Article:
Democratic presidential nominee Amy Klobuchar suspended her campaign Monday, according to a campaign official. Klobuchar became the third Democratic nominee to exit the race over the past three days.
Speaking on behalf of the Klobuchar campaign, campaign press secretary Carlie Waibel said, “The Klobuchar campaign confirms the senator is flying to Dallas to join Vice President Biden at his rally tonight where she will suspend her campaign and endorse the vice president.”
Outside of a third-place finish in the New Hampshire Democratic primary, the Minnesota senator failed to gain support among voters. A sixth-place finish in both Nevada and South Carolina derailed Klobuchar’s temporary momentum following the surprise result in New Hampshire, indicating that strong performances on the debate stage weren’t translating to primary victories.
Nevertheless, Klobuchar’s early success allowed her to outlast better funded candidates with greater name recognition. A moderate Democrat, Klobuchar championed her congressional experience and legislative history, often citing her record of passing over 100 bills. Klobuchar’s campaign was contingent on recruiting voters torn between centrism and far-left ideology, with Klobuchar calling herself a pragmatic Democrat capable of defeating Donald Trump.
Klobuchar began her campaign promoting her Midwestern charm. However, as the Democratic debates progressed, Klobuchar displayed her tenacity, engaging in pointed transactions with former South Bend mayor Pete Buttigieg and other candidates who questioned her electability.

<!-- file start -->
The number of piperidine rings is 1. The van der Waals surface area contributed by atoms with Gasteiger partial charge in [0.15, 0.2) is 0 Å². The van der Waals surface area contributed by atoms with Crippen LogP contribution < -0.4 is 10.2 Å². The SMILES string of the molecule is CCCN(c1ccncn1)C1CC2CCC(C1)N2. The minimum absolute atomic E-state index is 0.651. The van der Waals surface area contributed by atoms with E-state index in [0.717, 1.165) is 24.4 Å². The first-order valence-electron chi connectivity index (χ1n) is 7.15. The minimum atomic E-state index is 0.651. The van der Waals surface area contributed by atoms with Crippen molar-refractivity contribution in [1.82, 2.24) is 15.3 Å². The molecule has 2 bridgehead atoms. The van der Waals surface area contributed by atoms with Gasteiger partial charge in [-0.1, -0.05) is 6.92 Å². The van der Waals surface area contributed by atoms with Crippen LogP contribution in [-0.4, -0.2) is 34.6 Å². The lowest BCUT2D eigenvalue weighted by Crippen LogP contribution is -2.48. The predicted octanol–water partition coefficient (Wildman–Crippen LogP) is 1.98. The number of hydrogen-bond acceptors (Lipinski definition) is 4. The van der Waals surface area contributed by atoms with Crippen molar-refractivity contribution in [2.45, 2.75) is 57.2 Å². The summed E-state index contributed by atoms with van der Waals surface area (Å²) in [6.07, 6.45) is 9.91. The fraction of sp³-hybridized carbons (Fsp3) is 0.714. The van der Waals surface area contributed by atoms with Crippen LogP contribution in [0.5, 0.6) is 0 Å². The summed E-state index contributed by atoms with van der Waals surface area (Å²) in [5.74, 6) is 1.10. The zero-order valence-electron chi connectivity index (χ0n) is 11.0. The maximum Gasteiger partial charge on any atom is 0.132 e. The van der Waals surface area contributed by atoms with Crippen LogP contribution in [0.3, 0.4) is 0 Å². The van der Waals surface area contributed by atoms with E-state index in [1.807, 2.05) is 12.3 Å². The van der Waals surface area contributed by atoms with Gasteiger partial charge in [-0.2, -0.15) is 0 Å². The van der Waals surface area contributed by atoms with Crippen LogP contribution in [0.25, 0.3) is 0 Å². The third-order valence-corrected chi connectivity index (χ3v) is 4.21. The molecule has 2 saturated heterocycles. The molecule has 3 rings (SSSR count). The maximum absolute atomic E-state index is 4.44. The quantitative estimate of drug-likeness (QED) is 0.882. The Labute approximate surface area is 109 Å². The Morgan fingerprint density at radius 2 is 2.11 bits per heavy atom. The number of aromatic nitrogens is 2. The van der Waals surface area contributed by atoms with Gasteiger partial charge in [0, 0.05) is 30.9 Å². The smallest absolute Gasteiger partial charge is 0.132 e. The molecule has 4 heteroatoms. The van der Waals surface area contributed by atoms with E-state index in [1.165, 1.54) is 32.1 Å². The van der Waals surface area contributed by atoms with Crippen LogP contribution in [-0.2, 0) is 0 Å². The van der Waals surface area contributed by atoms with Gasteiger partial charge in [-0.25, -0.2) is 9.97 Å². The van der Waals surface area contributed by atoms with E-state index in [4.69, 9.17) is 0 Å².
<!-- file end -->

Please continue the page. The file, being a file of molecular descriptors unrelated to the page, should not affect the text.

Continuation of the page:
However, Klobuchar’s early campaign trail was plagued by accusations of hostility toward staff, with one report claiming she berated a staff member for forgetting to bring utensils for her to eat her salad with.
Klobuchar also struggled to gain support among black voters. In 2002, Klobuchar’s Minneapolis-based office prosecuted the case of Myon Burrell, who was accused of killing an 11-year-old girl. Klobuchar’s critics assert that the case was infected by bias and insufficient evidence.
On Sunday, protesters forced he Minnesota Senator–whose prosecutorial history resurfaced on campaign trail–to cancel a campaign event in St. Louis Park, Minn. The protesters occupied the stage and refused to depart the high school gymnasium, flustering Klobuchar and her staff.
In 2002, Klobuchar’s Minneapolis-based office prosecuted the case of Myon Burrell, who was accused of killing an 11-year-old girl. Klobuchar’s critics assert that the case was infected by bias and insufficient evidence.
Klobuchar’s announcement came one day ahead of Super Tuesday, when 1,300 delegates are available across 14 states. Klobuchar has since endorsed former Vice President Joe Biden.